Only In Hollywood

Kevin Bacon—‘Footloose’ star still cuttin’ loose, acting after all these 40 years

By: - Columnist
/ 12:13 AM July 11, 2019
Kevin Bacon—‘Footloose’ star still cuttin’ loose, acting after all these 40 years

Kevin Bacon —Ruben V. Nepales

LOS ANGELES—Wasn’t Kevin Bacon just dancing to “Footloose” a while ago? It’s hard to believe the man in sneakers who was cutting loose, kicking off the Sunday shoes, just turned 61 on July 8. And he’s been acting for 42 years.

“Ah ha, let’s see,” Kevin said with a laugh when asked in a New York interview how long he had been in the business. “Since ‘Animal House,’ which we shot in ’77.”


With such a long career, there’s usually a movie starring Kevin that’s being aired or streamed on your screen. “I don’t watch them,” he said if he saw one of his old films being played. “Part of it is because I can’t help but think to myself, if only I’d known what I know now, I would have done it differently.

“Not my career necessarily but if you act for a long time, you get better. And you get a little bit more in your body, mind, head so it’s actually torturous for me to watch old stuff. I try not to watch it if I can.”


By the way, here’s what Kevin, married to actress Kyra Sedgwick for 30 years, told us in our 2013 interview about what he feels when Kenny Loggins’ “Footloose” hit from the movie of the same title is played in parties:

“It’s rare that we (he and Kyra) get to go out and dance. We love to dance, but we don’t want to put on a show. It’s two different things. There’s dancing when you’re in the crowd, and you feel the energy. Everyone’s dancing and having a good time.

“Then there’s dancing where people are like, Oh my God. So if the song (‘Footloose’) gets played, it becomes a performance. That’s number one.

“Number two—sometimes this happens at, let’s say a wedding night. My feeling about a wedding is that the only stars should be the bride and groom. This is the day that they are the biggest stars in the room, bar none. So if the DJ kind of flips that (song, ‘Footloose’), it’s embarrassing. I find it annoying not because I’m afraid that people are going to look at me. But because I’m afraid they’re not going to look at the bride and groom.”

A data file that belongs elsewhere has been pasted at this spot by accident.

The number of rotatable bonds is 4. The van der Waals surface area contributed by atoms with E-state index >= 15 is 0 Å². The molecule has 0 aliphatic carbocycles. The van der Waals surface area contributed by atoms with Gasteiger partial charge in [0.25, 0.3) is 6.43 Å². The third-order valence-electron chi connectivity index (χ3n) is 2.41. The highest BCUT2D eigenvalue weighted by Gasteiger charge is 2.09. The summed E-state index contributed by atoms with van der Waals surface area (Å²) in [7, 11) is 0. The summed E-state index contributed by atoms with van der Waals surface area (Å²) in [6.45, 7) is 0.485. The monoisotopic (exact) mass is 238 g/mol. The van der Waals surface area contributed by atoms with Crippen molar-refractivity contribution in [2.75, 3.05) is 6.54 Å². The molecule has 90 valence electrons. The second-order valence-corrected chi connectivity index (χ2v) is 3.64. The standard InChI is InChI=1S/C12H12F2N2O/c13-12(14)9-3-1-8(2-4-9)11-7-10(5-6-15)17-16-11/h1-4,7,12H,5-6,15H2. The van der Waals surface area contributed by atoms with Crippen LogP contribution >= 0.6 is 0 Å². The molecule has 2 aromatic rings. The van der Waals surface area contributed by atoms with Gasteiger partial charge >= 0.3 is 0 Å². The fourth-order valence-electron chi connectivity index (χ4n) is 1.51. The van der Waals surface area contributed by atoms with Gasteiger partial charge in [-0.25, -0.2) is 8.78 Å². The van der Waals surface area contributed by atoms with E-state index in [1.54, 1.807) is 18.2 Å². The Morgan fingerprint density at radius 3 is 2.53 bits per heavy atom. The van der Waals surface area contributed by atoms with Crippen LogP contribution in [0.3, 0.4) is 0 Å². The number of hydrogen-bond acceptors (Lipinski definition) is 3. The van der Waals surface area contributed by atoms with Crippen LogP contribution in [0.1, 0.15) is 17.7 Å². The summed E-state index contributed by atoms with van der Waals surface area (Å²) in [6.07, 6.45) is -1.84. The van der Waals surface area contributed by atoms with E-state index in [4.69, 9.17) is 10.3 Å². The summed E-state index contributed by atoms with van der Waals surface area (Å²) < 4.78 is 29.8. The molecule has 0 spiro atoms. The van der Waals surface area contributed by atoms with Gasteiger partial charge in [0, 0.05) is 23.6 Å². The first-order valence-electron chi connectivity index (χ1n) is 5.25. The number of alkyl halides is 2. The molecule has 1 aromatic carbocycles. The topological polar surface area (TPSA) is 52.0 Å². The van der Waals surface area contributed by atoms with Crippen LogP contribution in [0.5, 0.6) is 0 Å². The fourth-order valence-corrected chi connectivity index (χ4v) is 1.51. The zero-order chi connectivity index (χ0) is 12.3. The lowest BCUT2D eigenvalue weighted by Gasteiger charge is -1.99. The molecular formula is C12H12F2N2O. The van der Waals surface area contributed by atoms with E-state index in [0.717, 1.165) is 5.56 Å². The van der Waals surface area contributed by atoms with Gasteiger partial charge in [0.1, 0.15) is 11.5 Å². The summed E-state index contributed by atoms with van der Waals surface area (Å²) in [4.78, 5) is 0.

Asked if he still has the moves, Kevin answered, “That’s the other thing. I don’t have the moves (laughs).” But we think Kevin was being modest. We are guessing he can still execute the fancy footwork in that warehouse scene, which is considered one of the best moments in 1980s dance movie history.

Before the big breaks came, the Philadelphia native, the son of a teacher and an architect, was a struggling actor in New York who was eventually cast in TV soap operas. “I was on ‘Guiding Light’ for a year,” Kevin reminisced. “I had a yearlong contract. That was my second soap opera. My first soap opera was called ‘Search for Tomorrow,’ which is no longer on the air. I don’t even think ‘Guiding Light’ is on the air anymore.

“If you were a New York actor, which I most decidedly was, it was one of the few ways that you could get a decent paycheck. I started as an extra in soaps and then eventually, I got an audition and was able to get a small part. Then on ‘Guiding Light,’ it was a slightly larger part.


“The reason I felt so lucky to have that part was that my real interest was not in soap operas but in doing theater. I was able to support myself whereas in the Off-Broadway and Off-Off-Broadway houses I was working in, they’d pay $125 a week so I couldn’t really live on that. But the soaps were better.”

The young man who went to New York at age 17 dreaming of a career in theater suddenly had many fans as a soap actor.